Gladwell will be arguing against college football, using the longterm risks from concussive and sub-concussive injuries as a battering ram while sprinkling in points about it being contrary to the university’s academic mission.
"They are absolutely right. Sports teach all kinds of virtues. I wonder if there is a way, though, to teach teamwork and discipline without maiming people. I mean if we could prove that coal mining taught discipline and teamwork and built school spirit, would we build coal mines on every major college campus?"
Whitlock will argue for college football, by bringing up the social benefits of the sport as it relates to diversity.
"One of the biggest incentives I would offer for participation in college sports, particularly football, is that it gives many people their first experience of American diversity. Not just ethnic, but financial, religious, and class-based. You have players from all walks of life, and you throw them into a locker room with a shared goal. You don’t go to college just for the books. I can pick out athletes by the way they conduct themselves socially—they’re more advanced. I’m not talking about their primitive dealings with whomever. But in terms of being able to work with people across different class and religious boundaries, they’re better at that than the rest of society, because they’ve participated in goal-oriented group activities that confront them with diversity."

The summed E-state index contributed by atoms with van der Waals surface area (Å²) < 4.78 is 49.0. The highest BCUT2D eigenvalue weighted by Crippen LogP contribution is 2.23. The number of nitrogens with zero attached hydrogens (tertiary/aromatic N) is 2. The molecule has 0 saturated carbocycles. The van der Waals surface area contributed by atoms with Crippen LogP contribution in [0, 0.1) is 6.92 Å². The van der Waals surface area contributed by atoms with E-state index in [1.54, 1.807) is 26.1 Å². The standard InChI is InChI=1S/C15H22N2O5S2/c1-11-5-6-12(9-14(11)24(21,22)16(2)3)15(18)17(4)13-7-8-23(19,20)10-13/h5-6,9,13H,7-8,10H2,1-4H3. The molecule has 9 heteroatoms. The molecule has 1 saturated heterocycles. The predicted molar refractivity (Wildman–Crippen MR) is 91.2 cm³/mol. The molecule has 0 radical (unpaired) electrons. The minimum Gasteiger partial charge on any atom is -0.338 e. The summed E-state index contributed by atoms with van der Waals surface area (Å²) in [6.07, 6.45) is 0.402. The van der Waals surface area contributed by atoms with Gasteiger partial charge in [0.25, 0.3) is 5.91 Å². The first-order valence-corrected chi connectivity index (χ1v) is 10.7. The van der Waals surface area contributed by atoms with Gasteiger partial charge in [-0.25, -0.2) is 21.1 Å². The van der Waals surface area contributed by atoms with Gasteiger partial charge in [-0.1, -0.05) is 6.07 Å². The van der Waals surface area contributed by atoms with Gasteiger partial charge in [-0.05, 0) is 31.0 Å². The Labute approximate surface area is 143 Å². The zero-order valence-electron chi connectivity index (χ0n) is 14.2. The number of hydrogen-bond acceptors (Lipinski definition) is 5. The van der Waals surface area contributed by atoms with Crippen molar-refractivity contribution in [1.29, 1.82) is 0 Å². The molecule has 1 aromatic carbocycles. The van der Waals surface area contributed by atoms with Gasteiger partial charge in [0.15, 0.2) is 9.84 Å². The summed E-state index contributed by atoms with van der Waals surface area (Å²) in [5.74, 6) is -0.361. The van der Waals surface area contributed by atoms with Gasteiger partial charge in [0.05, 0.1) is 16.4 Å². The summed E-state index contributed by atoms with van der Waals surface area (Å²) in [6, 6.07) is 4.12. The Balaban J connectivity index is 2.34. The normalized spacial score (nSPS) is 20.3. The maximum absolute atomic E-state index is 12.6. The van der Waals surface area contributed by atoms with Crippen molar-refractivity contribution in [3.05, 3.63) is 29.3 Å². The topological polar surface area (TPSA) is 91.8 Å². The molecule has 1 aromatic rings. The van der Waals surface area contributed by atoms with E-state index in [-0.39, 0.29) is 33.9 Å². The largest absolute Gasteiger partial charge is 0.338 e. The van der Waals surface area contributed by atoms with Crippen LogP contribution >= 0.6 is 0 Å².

Both likely will find common ground on the point that “student-athletes” should be paid. From Gladwell:
"If you want college athletes to assume an as yet unknown risk of permanent physical and neurological damage, you should pay them. Properly. It’s a bit much both to maim AND exploit college football players."
Ethically, it’s an interesting issue. Practically, increased knowledge of everything shady and dangerous about college football has not dented interest in the slightest.